I just finished reading a most interesting article on the future of mass transit and I found it an incredible read. I would like to share it with those who are similarly interested in the automobile industry; whether in insurance, legal or medical community. The article was written by Brad Templeton .
He states “…Traditional public transit faces a giant challenge from robocars. Side-by-side, transit is unable to compete with solo electric robocars in almost every way, including (to the surprise of most of us) overall system energy efficiency.
Because of that, outside of peak hours in most cities, it seems unlikely that many people would choose mass transit. Once offered a pleasant, direct ride, door-to-door in a private vehicle with no stops or transfers, assured seating with no unpleasant seat-mates, a nice chair with desk and screen at an average price under the typical unsubsidized transit cost and more sustainable to boot, it’s hard to see anybody not selecting the private vehicle. (I explain later and in other locations why all these benefits, including low cost, are possible.)
Off peak, when roads are not so heavily congested, there is no competition, but at times of heavy travel, road capacity may not (at least in the first decade) be sufficient. Rush hour is where shared transportation can shine.
Today, transit’s rush hour advantage can come from two sources. By putting many people in the same vehicle, it can take up less road capacity per person and also be energy efficient.
Secondly, it is often given private right-of-way to bypass the heavy public traffic, which can give it both fast travel times and reliable times — both of these have high value.
While those are great, transit typically has to make frequent stops for passengers, increasing trip time and also requiring more resources for stops & stations. Transit also runs on lines with schedules, and it is often necessary for passengers to change lines to get where they’re going, meaning extra distance and waits — so much so that people try hard to avoid transfers, and are really ruluctant to need 2 or more of them.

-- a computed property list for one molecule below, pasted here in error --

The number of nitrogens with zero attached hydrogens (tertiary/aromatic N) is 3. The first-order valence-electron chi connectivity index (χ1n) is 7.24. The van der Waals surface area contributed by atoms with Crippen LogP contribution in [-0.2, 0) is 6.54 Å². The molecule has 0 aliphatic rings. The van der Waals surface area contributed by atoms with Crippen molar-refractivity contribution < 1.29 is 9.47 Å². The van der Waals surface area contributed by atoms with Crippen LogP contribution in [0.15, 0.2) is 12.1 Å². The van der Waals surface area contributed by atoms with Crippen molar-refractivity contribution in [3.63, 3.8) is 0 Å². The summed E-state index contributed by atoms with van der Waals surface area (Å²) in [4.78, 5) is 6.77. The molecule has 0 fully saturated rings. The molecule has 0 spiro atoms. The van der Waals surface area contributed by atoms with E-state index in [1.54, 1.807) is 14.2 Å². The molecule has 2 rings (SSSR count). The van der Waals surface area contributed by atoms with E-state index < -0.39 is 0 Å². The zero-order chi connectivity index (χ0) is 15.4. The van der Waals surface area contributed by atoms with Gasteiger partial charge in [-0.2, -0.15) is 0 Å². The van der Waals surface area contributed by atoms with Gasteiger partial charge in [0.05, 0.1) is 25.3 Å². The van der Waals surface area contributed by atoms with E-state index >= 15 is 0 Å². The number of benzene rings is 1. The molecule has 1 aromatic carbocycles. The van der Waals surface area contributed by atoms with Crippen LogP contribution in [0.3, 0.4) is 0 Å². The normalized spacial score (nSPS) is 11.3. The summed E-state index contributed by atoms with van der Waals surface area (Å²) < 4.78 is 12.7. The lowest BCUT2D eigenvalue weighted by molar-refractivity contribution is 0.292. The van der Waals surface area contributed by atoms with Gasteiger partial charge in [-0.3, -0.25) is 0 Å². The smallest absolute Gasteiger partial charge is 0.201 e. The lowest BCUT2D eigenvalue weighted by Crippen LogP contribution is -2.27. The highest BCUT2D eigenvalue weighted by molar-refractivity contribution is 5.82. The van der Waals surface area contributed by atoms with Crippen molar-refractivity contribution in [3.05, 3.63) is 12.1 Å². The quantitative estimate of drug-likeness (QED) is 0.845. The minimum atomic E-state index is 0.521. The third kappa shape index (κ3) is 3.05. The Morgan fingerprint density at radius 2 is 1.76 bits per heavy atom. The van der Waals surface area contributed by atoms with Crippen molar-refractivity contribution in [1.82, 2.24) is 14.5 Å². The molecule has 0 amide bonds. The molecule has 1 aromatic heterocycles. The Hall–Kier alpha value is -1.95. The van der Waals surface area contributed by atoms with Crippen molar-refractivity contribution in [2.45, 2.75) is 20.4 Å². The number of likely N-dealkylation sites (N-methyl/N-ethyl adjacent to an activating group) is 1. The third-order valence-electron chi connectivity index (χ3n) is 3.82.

It should be noted that the above thesis often generates a powerful knee-jerk response. We’ve been told that our big transit vehicles are the green and socially conscious choice for so long that some people keep insisting on it even after seeing the math. It’s counter intuitive to imagine that the optimum size for efficiency is smaller than we use today, because when totally full, bigger is indeed normally better. But those sizes were chosen in an era when you needed drivers, and drivers cost a lot, so fewer, larger vehicles are the only way to be cost effective. This article explores what happens when the reign of the driver ends.
To understand the fate of mass transit, it is worth examining what it might compete with in the future, a different vision of group transportation that is not scheduled, but combines the best of both worlds. The world already has a small taste of this from services like UberPool, and will get more in the days to come…”
He made some very interesting predictions, I encourage you to read the whole article at THIS LINK.